Khit weaving (Thai: ทอผ้าขิด) is done by hand in traditional looms. It favours certain basic colors, like red, purple and dark green, although other colors are also used. It includes geometric patterns in contrasting colors, usually a darker pattern over a light background, which appears to "float" over it. There are about 72 different patterns which are mostly geometrical, although some have recognizable shapes, like fishes, elephants, or turtles. All patterns have specific traditional names.
Formerly khit cloth was used in the traditional local household dress, like the shoulder cloth, as well as for pillows and bed sheets. It was an ancestral custom for Isan girls to learn to weave khit cloth before getting married and produce some fine items for their future household. Nowadays local-style dress has fallen into disuse and it is confined mostly to folkloric performances or ceremonial or formal wear for men and women.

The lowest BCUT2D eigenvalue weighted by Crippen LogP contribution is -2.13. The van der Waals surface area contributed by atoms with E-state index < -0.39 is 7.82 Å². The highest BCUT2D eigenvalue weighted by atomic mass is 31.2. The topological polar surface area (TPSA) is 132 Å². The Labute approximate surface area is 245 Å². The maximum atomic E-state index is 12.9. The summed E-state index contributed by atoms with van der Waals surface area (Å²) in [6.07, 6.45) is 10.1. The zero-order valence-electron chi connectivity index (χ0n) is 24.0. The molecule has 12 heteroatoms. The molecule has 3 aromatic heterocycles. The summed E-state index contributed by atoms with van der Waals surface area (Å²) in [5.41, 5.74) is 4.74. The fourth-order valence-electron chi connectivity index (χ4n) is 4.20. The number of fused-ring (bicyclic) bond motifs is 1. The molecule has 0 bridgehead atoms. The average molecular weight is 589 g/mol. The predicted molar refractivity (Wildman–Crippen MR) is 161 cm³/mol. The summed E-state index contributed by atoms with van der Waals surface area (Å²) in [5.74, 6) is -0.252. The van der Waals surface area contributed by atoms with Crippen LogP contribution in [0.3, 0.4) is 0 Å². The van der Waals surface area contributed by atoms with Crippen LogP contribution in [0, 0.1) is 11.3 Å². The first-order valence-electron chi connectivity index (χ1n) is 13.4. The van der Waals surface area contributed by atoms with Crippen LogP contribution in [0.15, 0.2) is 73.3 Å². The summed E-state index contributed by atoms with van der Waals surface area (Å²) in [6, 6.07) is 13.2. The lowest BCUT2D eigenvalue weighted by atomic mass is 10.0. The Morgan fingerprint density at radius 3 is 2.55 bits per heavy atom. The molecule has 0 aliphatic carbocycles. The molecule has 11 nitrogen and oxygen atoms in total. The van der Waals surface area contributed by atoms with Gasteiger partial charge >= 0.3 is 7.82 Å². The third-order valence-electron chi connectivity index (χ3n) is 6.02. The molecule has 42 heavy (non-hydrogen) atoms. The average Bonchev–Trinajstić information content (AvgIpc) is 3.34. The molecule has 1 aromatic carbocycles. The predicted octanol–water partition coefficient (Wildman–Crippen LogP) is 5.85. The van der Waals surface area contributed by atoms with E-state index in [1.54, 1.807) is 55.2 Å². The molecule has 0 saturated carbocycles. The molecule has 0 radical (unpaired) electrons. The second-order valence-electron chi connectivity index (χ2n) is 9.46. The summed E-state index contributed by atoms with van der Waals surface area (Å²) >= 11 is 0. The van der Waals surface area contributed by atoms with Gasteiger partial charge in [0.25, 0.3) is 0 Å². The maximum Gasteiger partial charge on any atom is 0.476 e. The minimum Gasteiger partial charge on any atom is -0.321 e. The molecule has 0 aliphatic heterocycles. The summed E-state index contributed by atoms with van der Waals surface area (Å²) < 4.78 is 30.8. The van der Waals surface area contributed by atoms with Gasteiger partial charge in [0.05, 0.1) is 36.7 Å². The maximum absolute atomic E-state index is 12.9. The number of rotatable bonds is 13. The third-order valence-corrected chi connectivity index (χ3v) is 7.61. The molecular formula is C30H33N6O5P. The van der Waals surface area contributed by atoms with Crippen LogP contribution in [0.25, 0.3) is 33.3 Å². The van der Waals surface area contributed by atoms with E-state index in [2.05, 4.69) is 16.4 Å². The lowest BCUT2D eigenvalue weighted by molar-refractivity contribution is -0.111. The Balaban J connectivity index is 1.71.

This ancient weaving tradition has been preserved mostly thanks to the support of HRH Queen Sirikit, who has encouraged villagers to keep their traditions and sell them through the tourism-oriented handicraft marketing organizations. In certain rural areas silk-weaving has been revived since the queen inaugurated a training project at Chitralada Palace in June 1977. The program includes mulberry tree cultivation, silkworm rearing, reeling, dyeing, and weaving into, using a variety of weaving techniques. The revived fabrics include ancient textiles of Thailand like matmi, yokdok (brocade), chok, praewa (mixture of khit and chok patterns), squirrel-tail (hang krarok), and plain silk cloth.
One of the main items sold nowadays to tourists is the khit-pillow, where the patterns of traditional khit cloth are displayed.
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- "Ninnart - Thai Textiles in Modern Society". Archived from the original on 2009-03-09. Retrieved 2009-04-14.
- Tai textiles - Continuous Supplementary Wefts : Khit
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